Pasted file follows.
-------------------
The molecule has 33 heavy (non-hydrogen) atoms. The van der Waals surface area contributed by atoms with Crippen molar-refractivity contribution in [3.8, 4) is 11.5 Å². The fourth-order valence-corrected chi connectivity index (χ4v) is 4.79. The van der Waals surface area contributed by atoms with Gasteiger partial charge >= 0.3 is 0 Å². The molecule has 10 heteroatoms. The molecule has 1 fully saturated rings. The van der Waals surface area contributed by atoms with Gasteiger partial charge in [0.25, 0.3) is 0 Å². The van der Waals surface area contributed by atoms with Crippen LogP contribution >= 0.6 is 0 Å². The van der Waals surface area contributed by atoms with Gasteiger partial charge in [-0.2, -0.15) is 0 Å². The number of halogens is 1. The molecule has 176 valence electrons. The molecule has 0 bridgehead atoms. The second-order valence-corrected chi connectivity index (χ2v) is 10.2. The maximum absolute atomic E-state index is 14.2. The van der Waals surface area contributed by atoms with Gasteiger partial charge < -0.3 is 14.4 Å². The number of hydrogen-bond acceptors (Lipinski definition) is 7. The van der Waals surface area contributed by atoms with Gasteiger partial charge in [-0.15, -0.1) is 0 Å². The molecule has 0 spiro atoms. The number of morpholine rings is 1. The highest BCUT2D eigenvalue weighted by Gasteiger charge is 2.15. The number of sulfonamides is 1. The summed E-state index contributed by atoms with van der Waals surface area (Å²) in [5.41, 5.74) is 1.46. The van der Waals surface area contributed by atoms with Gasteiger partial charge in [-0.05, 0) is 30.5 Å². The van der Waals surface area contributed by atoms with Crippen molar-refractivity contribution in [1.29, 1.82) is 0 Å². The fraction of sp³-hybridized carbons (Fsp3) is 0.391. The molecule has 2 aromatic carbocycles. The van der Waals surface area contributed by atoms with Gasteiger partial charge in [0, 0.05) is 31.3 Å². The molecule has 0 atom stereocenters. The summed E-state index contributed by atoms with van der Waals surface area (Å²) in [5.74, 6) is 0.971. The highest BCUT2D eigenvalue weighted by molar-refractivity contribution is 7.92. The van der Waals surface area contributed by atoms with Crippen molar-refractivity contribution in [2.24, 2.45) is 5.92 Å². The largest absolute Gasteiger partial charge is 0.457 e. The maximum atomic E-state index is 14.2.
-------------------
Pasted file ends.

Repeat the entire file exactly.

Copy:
The molecule has 33 heavy (non-hydrogen) atoms. The van der Waals surface area contributed by atoms with Crippen molar-refractivity contribution in [3.8, 4) is 11.5 Å². The fourth-order valence-corrected chi connectivity index (χ4v) is 4.79. The van der Waals surface area contributed by atoms with Gasteiger partial charge >= 0.3 is 0 Å². The molecule has 10 heteroatoms. The molecule has 1 fully saturated rings. The van der Waals surface area contributed by atoms with Gasteiger partial charge in [0.25, 0.3) is 0 Å². The van der Waals surface area contributed by atoms with Crippen LogP contribution >= 0.6 is 0 Å². The van der Waals surface area contributed by atoms with Gasteiger partial charge in [-0.2, -0.15) is 0 Å². The number of halogens is 1. The molecule has 176 valence electrons. The molecule has 0 bridgehead atoms. The second-order valence-corrected chi connectivity index (χ2v) is 10.2. The maximum absolute atomic E-state index is 14.2. The van der Waals surface area contributed by atoms with Gasteiger partial charge < -0.3 is 14.4 Å². The number of hydrogen-bond acceptors (Lipinski definition) is 7. The van der Waals surface area contributed by atoms with Gasteiger partial charge in [-0.15, -0.1) is 0 Å². The molecule has 0 spiro atoms. The number of morpholine rings is 1. The highest BCUT2D eigenvalue weighted by Gasteiger charge is 2.15. The number of sulfonamides is 1. The summed E-state index contributed by atoms with van der Waals surface area (Å²) in [5.41, 5.74) is 1.46. The van der Waals surface area contributed by atoms with Gasteiger partial charge in [-0.05, 0) is 30.5 Å². The van der Waals surface area contributed by atoms with Crippen molar-refractivity contribution in [1.29, 1.82) is 0 Å². The fraction of sp³-hybridized carbons (Fsp3) is 0.391. The molecule has 2 aromatic carbocycles. The van der Waals surface area contributed by atoms with Gasteiger partial charge in [0, 0.05) is 31.3 Å². The molecule has 0 atom stereocenters. The summed E-state index contributed by atoms with van der Waals surface area (Å²) in [5.74, 6) is 0.971. The highest BCUT2D eigenvalue weighted by molar-refractivity contribution is 7.92. The van der Waals surface area contributed by atoms with Crippen molar-refractivity contribution in [2.24, 2.45) is 5.92 Å². The largest absolute Gasteiger partial charge is 0.457 e. The maximum atomic E-state index is 14.2.